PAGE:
Dec 5, 2022

Scientists create AI neural net that can unlock digital fingerprint-secured devices

Posted by in categories: information science, mobile phones, privacy, robotics/AI, security

Computer scientists at New York University and Michigan State University have trained an artificial neural network to create fake digital fingerprints that can bypass locks on cell phones. The fakes are called “DeepMasterPrints”, and they present a significant security flaw for any device relying on this type of biometric data authentication. After exploiting the weaknesses inherent in the ergonomic needs of cellular devices, DeepMasterPrints were able to imitate over 70% of the fingerprints in a testing database.

An artificial neural network is a type of artificial intelligence comprising computer algorithms modeled after the human brain’s ability to recognize patterns. The DeepMasterPrints system was trained to analyze sets of fingerprint images and generate a new image based on the features that occurred most frequently. This “skeleton key” could then be used to exploit the way cell phones authenticate user fingerprints.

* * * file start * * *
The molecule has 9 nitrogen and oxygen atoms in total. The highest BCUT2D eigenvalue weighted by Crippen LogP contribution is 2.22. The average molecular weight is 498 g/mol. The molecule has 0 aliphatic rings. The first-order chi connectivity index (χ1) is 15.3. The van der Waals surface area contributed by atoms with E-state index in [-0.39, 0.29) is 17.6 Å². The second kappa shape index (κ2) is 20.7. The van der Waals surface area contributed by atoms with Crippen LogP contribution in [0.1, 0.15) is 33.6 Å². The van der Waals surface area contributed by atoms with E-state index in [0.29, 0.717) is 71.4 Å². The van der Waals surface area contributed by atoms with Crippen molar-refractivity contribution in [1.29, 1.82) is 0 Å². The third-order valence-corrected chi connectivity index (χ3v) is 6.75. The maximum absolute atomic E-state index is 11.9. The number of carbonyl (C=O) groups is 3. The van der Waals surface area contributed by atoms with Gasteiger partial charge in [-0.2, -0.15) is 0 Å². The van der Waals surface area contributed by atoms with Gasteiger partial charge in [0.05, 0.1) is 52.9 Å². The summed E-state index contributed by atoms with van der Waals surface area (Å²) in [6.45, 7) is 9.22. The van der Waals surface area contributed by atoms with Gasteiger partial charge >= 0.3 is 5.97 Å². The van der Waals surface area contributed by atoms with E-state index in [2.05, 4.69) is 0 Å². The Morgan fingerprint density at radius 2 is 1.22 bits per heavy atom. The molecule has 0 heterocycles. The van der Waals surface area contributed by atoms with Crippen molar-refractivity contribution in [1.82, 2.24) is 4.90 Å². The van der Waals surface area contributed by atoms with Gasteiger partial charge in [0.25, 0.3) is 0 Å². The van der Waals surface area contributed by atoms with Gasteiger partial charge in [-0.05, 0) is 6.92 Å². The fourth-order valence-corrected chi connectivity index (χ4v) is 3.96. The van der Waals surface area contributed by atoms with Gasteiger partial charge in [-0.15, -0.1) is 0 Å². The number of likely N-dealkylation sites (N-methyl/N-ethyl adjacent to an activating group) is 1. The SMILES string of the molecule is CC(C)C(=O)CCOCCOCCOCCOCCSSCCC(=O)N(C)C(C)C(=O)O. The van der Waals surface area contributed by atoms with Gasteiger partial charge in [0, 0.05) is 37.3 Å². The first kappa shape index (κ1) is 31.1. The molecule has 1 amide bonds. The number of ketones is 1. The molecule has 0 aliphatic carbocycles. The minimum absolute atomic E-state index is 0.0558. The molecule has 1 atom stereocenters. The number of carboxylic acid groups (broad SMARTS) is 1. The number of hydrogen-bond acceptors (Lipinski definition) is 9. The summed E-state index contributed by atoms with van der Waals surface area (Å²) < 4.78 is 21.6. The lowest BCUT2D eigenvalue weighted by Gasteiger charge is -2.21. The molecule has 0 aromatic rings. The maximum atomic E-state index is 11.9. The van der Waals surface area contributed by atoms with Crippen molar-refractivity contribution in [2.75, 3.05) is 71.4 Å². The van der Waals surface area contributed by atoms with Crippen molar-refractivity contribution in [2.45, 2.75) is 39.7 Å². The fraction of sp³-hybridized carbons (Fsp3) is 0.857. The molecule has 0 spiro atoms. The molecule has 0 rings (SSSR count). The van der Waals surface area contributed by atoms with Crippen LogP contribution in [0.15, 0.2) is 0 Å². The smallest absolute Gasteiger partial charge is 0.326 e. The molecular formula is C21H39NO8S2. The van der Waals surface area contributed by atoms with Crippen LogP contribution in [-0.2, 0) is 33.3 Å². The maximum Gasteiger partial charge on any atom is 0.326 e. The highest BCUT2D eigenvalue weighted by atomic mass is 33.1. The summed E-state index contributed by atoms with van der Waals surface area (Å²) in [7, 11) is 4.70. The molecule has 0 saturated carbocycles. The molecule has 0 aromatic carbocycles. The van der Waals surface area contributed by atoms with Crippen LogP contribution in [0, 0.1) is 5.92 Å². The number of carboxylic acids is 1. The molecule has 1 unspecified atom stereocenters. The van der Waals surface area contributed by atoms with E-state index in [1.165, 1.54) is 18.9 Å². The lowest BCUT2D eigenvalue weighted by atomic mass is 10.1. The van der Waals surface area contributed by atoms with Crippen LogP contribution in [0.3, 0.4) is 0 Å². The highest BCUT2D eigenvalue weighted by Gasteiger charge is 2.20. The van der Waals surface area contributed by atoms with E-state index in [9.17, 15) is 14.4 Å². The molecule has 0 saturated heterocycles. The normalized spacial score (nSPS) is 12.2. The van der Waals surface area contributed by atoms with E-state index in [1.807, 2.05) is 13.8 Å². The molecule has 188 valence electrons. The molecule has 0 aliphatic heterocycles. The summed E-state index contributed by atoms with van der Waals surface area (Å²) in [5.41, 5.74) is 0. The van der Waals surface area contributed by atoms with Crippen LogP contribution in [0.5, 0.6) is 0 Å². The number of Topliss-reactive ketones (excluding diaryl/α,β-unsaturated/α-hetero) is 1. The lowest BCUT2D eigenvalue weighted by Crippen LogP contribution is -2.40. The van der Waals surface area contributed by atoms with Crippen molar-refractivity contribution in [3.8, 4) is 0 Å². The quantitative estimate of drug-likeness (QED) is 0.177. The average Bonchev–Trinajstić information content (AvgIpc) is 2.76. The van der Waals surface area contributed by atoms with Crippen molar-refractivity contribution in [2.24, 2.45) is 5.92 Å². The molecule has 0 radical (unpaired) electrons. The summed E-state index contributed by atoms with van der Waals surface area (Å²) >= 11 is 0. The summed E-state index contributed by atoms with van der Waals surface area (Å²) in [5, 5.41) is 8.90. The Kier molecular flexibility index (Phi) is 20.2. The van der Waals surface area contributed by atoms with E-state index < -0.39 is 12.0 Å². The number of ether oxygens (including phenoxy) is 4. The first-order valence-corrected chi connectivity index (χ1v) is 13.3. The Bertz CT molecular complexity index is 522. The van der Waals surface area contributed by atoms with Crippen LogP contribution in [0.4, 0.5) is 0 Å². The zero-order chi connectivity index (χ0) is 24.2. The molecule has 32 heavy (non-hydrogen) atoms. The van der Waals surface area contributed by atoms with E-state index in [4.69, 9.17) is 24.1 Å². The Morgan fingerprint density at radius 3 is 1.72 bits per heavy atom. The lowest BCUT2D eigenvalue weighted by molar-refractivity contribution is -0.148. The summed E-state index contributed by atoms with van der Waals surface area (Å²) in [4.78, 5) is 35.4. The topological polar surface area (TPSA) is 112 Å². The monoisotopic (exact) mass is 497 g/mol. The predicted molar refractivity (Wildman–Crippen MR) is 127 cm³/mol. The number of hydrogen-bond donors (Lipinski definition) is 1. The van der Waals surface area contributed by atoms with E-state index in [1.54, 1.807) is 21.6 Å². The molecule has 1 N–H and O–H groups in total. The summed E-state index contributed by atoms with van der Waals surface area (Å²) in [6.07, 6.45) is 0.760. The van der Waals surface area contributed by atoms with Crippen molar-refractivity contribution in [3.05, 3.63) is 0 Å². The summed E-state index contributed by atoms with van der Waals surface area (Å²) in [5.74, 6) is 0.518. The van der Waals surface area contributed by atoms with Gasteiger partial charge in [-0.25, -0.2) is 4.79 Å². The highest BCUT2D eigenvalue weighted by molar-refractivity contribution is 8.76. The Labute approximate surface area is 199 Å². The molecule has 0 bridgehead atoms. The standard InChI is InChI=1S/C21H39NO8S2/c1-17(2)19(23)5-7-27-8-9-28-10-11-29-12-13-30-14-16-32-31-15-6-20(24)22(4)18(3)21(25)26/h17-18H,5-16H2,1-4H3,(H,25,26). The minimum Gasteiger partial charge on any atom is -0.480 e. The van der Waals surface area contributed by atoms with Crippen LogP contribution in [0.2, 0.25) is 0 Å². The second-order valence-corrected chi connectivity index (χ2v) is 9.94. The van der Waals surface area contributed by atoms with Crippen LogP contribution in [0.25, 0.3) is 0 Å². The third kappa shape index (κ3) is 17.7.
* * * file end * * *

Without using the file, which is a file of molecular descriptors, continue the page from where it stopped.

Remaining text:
In cell phones, the necessarily small size of fingerprint readers creates a weakness in the way they verify a print. In general, phone sensors only capture a partial image of a print when a user is attempting to unlock the device, and that piece is then compared to the phone’s authorized print image database. Since a partial print means there are fewer characteristics to distinguish it than a full print, a DeepMasterPrint needs to match fewer features to imitate a fingerprint. It’s worth noting that the concept of exploiting this flaw is not unique to this particular study; however, generating unique images rather than using actual or synthesized images is a new development.

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